Hospitals suspend use of gas and air pain relief used by mothers-to-be in labour due to fears for midwives over exposure to unsafe levels of nitrous oxide
- Hospitals have sought to temporarily ban use of laughing gas after safety fears
- A pregnant mother said it was ‘stress that you don’t need’ while giving birth
Birthing mothers are ‘paying the price’ as several NHS trusts suspend pain-relieving gas and air, it has been claimed.
Hospitals have sought to temporarily halt the use of laughing gas following concerns that medical staff are being exposed to harmful levels in the workplace.
The nitrous oxide and oxygen combination has been measured as 50 times higher than established limits in some NHS units, according to The Sunday Times.
But suspensions have also been labelled ‘madness’ with the popular option of pain relief potentially taken out of reach for some.
Pregnant Amy Fantis is due to have her baby at the Princess Alexandra hospital in Essex which allegedly suspended use of the gas last month.
Birthing mothers are ‘paying the price’ as several NHS trusts suspend pain-relieving gas and air
While the hospital has ordered machines which can break up the gas into unharmful components, it only has three of these at hand.
Amy told the publication this was a ‘stress that you don’t need’, having been dependent on the pain relief while giving birth four years ago.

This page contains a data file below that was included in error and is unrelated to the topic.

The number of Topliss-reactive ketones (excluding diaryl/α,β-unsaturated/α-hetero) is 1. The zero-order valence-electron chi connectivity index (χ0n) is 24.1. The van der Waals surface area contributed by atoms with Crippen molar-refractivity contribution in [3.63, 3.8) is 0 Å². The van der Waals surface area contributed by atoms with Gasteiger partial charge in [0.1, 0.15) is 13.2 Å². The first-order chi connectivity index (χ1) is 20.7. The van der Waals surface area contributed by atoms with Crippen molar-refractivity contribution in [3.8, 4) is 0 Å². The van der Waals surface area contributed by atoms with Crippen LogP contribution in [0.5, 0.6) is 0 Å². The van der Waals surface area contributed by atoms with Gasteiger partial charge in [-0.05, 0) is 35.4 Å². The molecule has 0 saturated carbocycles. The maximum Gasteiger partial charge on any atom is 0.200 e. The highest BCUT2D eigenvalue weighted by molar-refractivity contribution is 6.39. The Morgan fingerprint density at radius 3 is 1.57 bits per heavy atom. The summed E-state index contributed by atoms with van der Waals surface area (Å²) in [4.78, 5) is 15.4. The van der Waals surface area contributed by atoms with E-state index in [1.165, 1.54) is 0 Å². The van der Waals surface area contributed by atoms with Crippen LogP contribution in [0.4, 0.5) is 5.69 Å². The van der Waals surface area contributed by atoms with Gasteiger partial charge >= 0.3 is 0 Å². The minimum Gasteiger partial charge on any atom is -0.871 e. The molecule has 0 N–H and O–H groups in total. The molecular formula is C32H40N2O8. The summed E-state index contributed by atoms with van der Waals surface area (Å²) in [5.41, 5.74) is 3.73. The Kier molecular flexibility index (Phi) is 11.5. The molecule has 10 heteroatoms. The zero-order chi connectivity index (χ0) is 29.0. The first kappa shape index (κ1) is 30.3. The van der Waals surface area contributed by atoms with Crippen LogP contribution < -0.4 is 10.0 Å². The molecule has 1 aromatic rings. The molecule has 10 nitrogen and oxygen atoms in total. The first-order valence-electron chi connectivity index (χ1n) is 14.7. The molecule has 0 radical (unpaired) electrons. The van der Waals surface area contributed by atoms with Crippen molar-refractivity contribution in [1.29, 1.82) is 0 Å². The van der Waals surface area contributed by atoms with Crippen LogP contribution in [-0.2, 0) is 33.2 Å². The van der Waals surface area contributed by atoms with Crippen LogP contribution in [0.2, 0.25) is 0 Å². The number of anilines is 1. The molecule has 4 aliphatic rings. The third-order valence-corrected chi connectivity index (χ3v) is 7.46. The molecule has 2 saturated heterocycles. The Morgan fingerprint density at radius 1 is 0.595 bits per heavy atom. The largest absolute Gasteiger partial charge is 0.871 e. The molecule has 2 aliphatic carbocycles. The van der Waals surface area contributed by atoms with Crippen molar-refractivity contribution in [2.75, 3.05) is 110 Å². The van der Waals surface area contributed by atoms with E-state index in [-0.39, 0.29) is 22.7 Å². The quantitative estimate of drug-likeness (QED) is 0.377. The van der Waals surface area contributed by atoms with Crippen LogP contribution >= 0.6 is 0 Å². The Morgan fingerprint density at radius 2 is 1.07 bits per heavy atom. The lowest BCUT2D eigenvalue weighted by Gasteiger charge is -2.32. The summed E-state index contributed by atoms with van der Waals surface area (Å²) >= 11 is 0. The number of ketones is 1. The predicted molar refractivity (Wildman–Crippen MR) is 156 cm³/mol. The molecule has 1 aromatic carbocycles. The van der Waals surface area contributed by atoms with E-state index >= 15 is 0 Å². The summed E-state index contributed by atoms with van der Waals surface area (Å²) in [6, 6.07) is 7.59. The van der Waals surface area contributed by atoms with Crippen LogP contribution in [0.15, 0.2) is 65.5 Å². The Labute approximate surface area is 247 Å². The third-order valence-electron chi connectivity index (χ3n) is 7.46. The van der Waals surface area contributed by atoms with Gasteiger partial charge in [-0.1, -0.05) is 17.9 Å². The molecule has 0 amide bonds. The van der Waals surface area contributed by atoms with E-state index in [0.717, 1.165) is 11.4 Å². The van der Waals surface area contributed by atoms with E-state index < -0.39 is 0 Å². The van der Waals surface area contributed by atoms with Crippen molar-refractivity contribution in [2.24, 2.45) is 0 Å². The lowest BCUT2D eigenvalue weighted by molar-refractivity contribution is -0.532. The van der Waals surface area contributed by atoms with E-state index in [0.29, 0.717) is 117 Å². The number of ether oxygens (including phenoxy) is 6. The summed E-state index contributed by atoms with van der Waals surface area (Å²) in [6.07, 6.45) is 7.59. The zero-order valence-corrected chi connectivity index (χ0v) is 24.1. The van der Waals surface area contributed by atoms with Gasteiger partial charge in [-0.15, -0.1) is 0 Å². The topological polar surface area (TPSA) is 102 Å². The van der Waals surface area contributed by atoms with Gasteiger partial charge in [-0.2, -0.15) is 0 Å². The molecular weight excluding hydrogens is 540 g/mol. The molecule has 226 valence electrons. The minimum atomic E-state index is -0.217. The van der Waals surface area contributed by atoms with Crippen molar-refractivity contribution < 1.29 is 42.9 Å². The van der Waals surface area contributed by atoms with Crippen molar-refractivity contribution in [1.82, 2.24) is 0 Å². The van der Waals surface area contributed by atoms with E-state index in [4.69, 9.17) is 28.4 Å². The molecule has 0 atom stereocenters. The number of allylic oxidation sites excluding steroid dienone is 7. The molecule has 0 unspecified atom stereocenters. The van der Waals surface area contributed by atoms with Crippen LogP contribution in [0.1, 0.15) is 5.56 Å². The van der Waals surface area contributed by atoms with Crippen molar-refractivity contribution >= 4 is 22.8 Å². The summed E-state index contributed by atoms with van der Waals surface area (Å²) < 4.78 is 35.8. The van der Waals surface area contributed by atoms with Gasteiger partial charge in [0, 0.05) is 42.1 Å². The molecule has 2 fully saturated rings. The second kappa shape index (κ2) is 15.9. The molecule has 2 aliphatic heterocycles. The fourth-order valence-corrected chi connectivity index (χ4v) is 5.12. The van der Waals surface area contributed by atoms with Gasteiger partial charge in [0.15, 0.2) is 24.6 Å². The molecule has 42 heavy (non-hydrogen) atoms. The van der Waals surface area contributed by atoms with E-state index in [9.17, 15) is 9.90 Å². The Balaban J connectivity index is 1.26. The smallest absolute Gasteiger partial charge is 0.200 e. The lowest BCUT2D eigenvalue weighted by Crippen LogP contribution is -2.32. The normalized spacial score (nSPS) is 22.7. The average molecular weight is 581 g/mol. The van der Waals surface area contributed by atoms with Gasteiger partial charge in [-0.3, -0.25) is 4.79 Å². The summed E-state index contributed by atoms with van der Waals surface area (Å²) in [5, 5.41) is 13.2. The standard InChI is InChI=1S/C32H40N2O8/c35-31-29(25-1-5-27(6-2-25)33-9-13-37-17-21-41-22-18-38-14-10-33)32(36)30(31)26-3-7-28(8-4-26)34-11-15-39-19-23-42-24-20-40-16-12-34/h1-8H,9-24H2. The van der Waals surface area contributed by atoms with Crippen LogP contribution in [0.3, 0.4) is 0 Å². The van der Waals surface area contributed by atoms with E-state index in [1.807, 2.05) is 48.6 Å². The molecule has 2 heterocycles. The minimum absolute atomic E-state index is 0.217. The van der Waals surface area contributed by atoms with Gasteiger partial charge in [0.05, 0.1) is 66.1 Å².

She said: ‘It’s not available to everyone and I might not get it. My birth might only be 40 minutes. It is a stress that you don’t need. I understand they have to keep midwives safe but to just take it away seems madness. It is the poor mums who are paying the price.’
High levels of nitrous oxide have also previously been detected at a number of trusts including Queen Elizabeth Hospital, in King’s Lynn, and Watford General Hospital, it was said.
Essex’s Basildon University Hospital was reportedly among the hospitals that temporarily suspended use of the gas but have since reinstated it.
Ipswich Hospital also temporarily suspended the pain relief last year but have reinstated it following the installation of new ventilation units.
Executive director of the Royal College of Midwives told the publication that ‘poor ventilation in delivery suites’ was ‘just the tip of the iceberg’ in the issue of maternity units unfit for purpose.
An NHS England spokesman told MailOnline: ‘NHS England has been working with the Trusts where gas and air supplies have been affected due to differing and localised issues – this is not a widespread issue and patients should continue to access services as normal.’
MailOnline has approached the hospitals for comment.